The big-picture auction season started in New York with Christie’s Evening Sale with a rather underwhelming Impressionist and Modern sale that garnered a tepid $279.3M. The tally fell shy of the low end of pre-sale expectations that the auction would net somewhere between $304.7M - $439.6M.
David Hockney’s artwork $90.3 M (with buyer’s premium) at auction, fetched a new record for a living artist, leaving in the dust the previous record held by Jeff Koons and his Balloon Dog (Orange), which sold for $58.4 million at Christie’s in 2013. Portrait of an Artist (Pool with Two Figures) was snapped up after more than 9 min of bidding, dominated by two rival telephone bidders.
Sotheby’s uninspired October sales were hidden behind Banksy’s prank for the last lot which “self-destructed” before everyone’s eyes after selling for the triple low estimate at £1,042,000. The rest of the 39 lots barely reached its pre-sale low estimate of £34.6M, the lowest figure in a multiple-owner sale in over 5 years. The stunt apparently orchestrated by the elusive street artist was supposedly a surprise for Sotheby’s: “We had no prior knowledge of this event and were not in any way involved.”
Sotheby’s Impressionist and Modern sale offered 36 lots, including works by major players including Picasso, Chagall, Monet, and Giacometti. Although only 26 were sold, –resulting in a BI of 28%–, 14 of the lots were secured by guaranteed buyers, making up a staggering 75% of the overall profits. One of the biggest limps was Picasso’s painting of Marie-Thérèse Walter guaranteed by a third party.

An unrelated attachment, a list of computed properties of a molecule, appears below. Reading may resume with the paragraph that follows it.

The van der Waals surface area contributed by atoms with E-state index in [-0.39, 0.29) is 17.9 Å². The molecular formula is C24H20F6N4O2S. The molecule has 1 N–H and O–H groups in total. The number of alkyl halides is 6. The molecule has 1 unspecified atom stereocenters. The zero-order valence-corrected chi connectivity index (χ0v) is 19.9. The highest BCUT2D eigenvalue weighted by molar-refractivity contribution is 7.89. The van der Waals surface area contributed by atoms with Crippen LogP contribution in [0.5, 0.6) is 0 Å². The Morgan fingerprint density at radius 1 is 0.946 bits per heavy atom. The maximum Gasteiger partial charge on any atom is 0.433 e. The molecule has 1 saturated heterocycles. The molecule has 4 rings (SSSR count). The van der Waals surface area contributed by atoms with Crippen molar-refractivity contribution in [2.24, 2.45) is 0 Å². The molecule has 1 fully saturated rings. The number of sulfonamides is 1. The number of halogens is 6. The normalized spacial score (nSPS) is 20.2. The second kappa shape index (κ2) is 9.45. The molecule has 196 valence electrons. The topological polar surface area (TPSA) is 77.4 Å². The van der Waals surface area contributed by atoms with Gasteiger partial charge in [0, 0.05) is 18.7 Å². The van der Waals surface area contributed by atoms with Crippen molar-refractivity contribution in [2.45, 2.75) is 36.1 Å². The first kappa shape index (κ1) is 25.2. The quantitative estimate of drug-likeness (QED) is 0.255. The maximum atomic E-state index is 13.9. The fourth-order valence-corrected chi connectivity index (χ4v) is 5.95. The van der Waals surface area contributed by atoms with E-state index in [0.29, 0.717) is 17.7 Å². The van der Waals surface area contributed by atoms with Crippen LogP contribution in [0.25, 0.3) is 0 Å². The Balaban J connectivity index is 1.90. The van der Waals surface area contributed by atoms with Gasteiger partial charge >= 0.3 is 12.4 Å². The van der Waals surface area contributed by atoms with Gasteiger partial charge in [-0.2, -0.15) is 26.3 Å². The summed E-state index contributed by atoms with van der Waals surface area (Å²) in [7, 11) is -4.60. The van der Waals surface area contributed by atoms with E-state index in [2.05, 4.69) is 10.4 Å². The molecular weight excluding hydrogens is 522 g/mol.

Sotheby’s and Phillips Post-war & Contemporary Evening auctions in London was 58.7% higher than June 2017 and second-highest total for the two auction houses since June 2015. It is evident that both auction houses benefitted from Christie’s absence from the evening sale schedule.
Christie’s chalked up $1.79 billion in sales, including every single item from the iconic collection of the late David and Peggy Rockefeller which, for the first time, spread their flagship May sales across two weeks. Equally positive, Sotheby’s sold $859 million, including $157.2 million for a Modigliani nude: the most expensive lot of the season.
The mood at Phillips and Christie’s could not have been more different from the Modern and Impressionist Sale. A handful of big lots were either withdrawn, failed to generate bids or had consignors too stiff-necked to take advantage of their best opportunities. Sotheby’s biggest lots held little drama selling on few bids but there was a steady stream of unanticipated, dogged competition that repeatedly perked up the room and revived interest for new artists in the Evening catalogue such as Jonas Wood, John Chamberlain, Njideka Akunyili Crosby and Kerry James Marshall.
Christie’s kicked off the 2018 auction season with its Impressionist and Modern Evening Sale which offered 65 lots and achieved £114,103,000 without premium. This total barely made through its pre-sale low estimate by +2% and had a BI of 22%.
Christie’s £137 million Evening auction (including buyer’s fees) broke the record for a Contemporary sale in Europe. With only 5 of the 65 offered lots failed to sell, Christie’s London team fetched an excellent BI rate of 8%.